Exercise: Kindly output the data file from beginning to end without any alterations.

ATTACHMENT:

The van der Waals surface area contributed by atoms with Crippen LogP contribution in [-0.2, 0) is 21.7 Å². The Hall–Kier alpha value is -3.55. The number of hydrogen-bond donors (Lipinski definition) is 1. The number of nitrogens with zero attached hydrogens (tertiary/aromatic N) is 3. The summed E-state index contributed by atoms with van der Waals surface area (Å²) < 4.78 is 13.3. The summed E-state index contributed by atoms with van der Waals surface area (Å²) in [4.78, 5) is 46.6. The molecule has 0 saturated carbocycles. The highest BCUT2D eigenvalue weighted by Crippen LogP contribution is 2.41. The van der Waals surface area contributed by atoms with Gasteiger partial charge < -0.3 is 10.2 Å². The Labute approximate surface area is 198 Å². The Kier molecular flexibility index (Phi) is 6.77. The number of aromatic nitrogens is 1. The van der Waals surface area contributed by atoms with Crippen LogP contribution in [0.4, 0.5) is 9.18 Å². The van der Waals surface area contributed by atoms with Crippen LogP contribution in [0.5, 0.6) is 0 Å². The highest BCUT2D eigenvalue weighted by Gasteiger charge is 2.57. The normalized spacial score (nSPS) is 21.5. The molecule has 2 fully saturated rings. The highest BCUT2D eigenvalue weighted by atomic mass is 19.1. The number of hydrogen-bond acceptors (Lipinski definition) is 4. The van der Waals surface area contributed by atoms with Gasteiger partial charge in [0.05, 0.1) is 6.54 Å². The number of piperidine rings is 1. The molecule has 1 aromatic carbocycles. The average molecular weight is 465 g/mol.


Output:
The van der Waals surface area contributed by atoms with Crippen LogP contribution in [-0.2, 0) is 21.7 Å². The Hall–Kier alpha value is -3.55. The number of hydrogen-bond donors (Lipinski definition) is 1. The number of nitrogens with zero attached hydrogens (tertiary/aromatic N) is 3. The summed E-state index contributed by atoms with van der Waals surface area (Å²) < 4.78 is 13.3. The summed E-state index contributed by atoms with van der Waals surface area (Å²) in [4.78, 5) is 46.6. The molecule has 0 saturated carbocycles. The highest BCUT2D eigenvalue weighted by Crippen LogP contribution is 2.41. The van der Waals surface area contributed by atoms with Gasteiger partial charge < -0.3 is 10.2 Å². The Labute approximate surface area is 198 Å². The Kier molecular flexibility index (Phi) is 6.77. The number of aromatic nitrogens is 1. The van der Waals surface area contributed by atoms with Crippen LogP contribution in [0.4, 0.5) is 9.18 Å². The van der Waals surface area contributed by atoms with Crippen LogP contribution in [0.5, 0.6) is 0 Å². The highest BCUT2D eigenvalue weighted by Gasteiger charge is 2.57. The normalized spacial score (nSPS) is 21.5. The molecule has 2 fully saturated rings. The highest BCUT2D eigenvalue weighted by atomic mass is 19.1. The number of hydrogen-bond acceptors (Lipinski definition) is 4. The van der Waals surface area contributed by atoms with Gasteiger partial charge in [0.05, 0.1) is 6.54 Å². The number of piperidine rings is 1. The molecule has 1 aromatic carbocycles. The average molecular weight is 465 g/mol.